Extensive form games with multiple stages have lots of potential deviations from what could be equilibrium strategies. Take a game with 16 binary decision nodes. Then there are 216 total possible combinations of strategies, which is equal 65,536. Thus, there appear to be 65,535 deviations that one would have to check to verify that something is an equilibrium. The problem seems to become completely intractable for an infinite horizon game, as there are an infinite number of possible deviations to select from.
This lecture introduces the one-shot deviation principle, which makes a relatively difficult problem somewhat simple to tackle.
- In finite games or infinitely repeated games with discounting, a set of strategies is a subgame perfect equilibrium if and only if no player can profitably deviate from his strategy at a single stage and maintain his strategy everywhere else.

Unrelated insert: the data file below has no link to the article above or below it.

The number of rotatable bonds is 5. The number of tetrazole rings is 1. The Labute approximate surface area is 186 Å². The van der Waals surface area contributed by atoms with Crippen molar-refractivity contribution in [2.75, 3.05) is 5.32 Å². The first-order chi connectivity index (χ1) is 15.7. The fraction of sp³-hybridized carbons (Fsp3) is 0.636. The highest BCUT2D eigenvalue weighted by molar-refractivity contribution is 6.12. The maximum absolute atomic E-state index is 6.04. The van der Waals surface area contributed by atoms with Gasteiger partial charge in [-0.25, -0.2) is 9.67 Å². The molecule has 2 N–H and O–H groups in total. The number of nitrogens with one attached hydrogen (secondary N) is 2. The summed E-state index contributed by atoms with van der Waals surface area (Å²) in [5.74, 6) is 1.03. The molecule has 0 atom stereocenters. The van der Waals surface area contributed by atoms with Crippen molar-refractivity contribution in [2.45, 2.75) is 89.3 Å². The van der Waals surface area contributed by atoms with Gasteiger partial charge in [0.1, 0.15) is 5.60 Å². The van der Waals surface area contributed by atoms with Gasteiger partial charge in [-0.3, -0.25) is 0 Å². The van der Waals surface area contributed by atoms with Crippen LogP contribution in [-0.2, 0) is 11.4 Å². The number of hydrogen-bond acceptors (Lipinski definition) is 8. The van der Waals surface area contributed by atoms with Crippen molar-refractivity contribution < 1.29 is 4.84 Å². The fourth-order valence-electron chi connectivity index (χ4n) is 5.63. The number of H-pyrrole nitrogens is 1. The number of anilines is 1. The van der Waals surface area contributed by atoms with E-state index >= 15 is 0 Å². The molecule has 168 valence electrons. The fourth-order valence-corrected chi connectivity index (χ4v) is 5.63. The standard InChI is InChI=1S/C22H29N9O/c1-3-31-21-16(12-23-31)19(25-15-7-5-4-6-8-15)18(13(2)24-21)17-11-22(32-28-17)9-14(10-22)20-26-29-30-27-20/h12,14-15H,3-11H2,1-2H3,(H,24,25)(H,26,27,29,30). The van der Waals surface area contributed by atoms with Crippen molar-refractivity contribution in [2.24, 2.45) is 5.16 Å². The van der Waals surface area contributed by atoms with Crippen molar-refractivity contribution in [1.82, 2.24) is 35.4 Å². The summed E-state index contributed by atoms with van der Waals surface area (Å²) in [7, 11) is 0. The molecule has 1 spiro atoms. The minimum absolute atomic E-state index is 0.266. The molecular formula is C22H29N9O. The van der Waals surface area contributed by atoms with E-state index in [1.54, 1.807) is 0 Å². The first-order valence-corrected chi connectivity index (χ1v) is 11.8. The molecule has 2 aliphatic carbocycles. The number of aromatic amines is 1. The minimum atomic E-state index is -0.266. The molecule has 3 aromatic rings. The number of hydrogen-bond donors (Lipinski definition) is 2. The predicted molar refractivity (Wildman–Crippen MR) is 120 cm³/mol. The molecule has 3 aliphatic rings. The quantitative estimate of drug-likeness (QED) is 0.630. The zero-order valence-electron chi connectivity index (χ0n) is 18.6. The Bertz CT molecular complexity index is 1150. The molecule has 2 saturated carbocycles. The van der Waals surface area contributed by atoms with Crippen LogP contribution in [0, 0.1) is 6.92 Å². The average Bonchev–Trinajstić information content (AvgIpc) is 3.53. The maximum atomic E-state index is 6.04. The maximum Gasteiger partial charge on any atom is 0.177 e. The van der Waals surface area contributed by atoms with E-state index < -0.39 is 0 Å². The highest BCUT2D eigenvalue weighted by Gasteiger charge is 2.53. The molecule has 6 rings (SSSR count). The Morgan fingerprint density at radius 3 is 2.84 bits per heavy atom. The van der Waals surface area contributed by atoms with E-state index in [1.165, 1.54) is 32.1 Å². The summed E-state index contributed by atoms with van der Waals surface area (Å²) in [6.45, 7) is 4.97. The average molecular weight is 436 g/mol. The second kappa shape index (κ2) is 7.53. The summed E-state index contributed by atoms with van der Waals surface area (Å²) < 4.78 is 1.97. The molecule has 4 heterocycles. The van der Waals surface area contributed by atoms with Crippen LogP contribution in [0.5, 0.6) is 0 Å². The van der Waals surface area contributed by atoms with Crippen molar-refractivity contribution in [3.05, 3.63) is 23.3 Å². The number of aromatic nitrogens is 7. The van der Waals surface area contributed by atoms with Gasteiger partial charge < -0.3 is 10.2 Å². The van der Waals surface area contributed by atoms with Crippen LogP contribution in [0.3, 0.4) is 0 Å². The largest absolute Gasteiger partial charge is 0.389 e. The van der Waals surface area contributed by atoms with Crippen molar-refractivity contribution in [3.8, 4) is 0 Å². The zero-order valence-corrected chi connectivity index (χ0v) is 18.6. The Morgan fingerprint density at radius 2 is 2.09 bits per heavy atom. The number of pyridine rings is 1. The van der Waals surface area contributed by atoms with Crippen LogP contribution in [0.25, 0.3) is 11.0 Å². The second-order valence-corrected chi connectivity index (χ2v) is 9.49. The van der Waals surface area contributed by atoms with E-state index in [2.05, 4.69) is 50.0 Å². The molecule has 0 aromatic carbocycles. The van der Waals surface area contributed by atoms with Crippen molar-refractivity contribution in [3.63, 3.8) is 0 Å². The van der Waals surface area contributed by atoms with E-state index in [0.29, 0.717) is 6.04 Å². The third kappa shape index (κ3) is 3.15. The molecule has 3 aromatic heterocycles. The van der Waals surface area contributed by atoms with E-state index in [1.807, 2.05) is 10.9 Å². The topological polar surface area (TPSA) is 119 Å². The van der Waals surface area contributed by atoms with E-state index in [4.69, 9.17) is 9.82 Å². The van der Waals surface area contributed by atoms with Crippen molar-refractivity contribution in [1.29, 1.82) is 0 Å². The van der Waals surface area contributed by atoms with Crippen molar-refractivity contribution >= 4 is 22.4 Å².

- This is called the one-shot deviation principle because it allows us to check single deviations to find equilibria.
- It is straightforward to understand that if something is a subgame perfect equilibrium, no profitable one shot deviation exists. SPE must be optimal. If a player could make a single change somewhere and do better, than clearly the set of strategies in question is not an equilibrium.
- The more surprising thing is that if no profitable one-shot deviation exists, then the set of strategies is a subgame perfect equilibrium. The proof for this is complicated, and we do not cover it here. However, the basic idea is that if a more complicated deviation is profitable, then a simpler deviation will be as well.
- Equivalently (by contraposition), if a set of strategies is not a subgame perfect equilibrium, then a profitable one-shot deviation exists.
- Thus, a game with 16 binary decisions only requires you to check 16 deviations to verify that something is an equilibrium, rather than 65,535 deviations.